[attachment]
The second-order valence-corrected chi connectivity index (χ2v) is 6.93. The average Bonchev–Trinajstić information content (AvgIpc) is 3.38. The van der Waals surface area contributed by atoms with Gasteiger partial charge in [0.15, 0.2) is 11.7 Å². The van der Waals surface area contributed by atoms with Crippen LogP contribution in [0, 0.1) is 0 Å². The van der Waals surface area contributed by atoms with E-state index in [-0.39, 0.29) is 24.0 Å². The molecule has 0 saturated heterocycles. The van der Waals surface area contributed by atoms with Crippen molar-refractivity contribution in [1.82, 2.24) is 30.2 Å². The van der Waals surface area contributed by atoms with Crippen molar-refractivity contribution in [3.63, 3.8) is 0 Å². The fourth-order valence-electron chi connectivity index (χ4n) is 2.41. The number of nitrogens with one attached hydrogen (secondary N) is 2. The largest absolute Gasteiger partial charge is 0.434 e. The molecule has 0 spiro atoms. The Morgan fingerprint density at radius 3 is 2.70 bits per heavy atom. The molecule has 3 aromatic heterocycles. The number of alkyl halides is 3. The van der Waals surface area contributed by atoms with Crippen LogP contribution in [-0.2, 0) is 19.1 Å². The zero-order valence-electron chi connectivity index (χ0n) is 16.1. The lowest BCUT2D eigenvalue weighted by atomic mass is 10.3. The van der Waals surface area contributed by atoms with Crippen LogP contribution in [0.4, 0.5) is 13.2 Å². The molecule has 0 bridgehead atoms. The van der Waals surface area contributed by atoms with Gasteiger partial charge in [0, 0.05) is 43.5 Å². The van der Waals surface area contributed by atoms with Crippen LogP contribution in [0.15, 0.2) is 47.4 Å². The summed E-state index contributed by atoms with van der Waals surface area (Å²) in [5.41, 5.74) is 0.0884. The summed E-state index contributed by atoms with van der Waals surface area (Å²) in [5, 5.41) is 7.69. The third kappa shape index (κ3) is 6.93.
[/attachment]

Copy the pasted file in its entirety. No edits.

The second-order valence-corrected chi connectivity index (χ2v) is 6.93. The average Bonchev–Trinajstić information content (AvgIpc) is 3.38. The van der Waals surface area contributed by atoms with Gasteiger partial charge in [0.15, 0.2) is 11.7 Å². The van der Waals surface area contributed by atoms with Crippen LogP contribution in [0, 0.1) is 0 Å². The van der Waals surface area contributed by atoms with E-state index in [-0.39, 0.29) is 24.0 Å². The molecule has 0 saturated heterocycles. The van der Waals surface area contributed by atoms with Crippen molar-refractivity contribution in [1.82, 2.24) is 30.2 Å². The van der Waals surface area contributed by atoms with Crippen molar-refractivity contribution in [3.63, 3.8) is 0 Å². The fourth-order valence-electron chi connectivity index (χ4n) is 2.41. The number of nitrogens with one attached hydrogen (secondary N) is 2. The largest absolute Gasteiger partial charge is 0.434 e. The molecule has 0 spiro atoms. The Morgan fingerprint density at radius 3 is 2.70 bits per heavy atom. The molecule has 3 aromatic heterocycles. The number of alkyl halides is 3. The van der Waals surface area contributed by atoms with Crippen LogP contribution in [-0.2, 0) is 19.1 Å². The zero-order valence-electron chi connectivity index (χ0n) is 16.1. The lowest BCUT2D eigenvalue weighted by atomic mass is 10.3. The van der Waals surface area contributed by atoms with Crippen LogP contribution in [0.4, 0.5) is 13.2 Å². The molecule has 0 bridgehead atoms. The van der Waals surface area contributed by atoms with Gasteiger partial charge in [0, 0.05) is 43.5 Å². The van der Waals surface area contributed by atoms with Crippen LogP contribution in [0.15, 0.2) is 47.4 Å². The summed E-state index contributed by atoms with van der Waals surface area (Å²) in [5.41, 5.74) is 0.0884. The summed E-state index contributed by atoms with van der Waals surface area (Å²) in [5, 5.41) is 7.69. The third kappa shape index (κ3) is 6.93.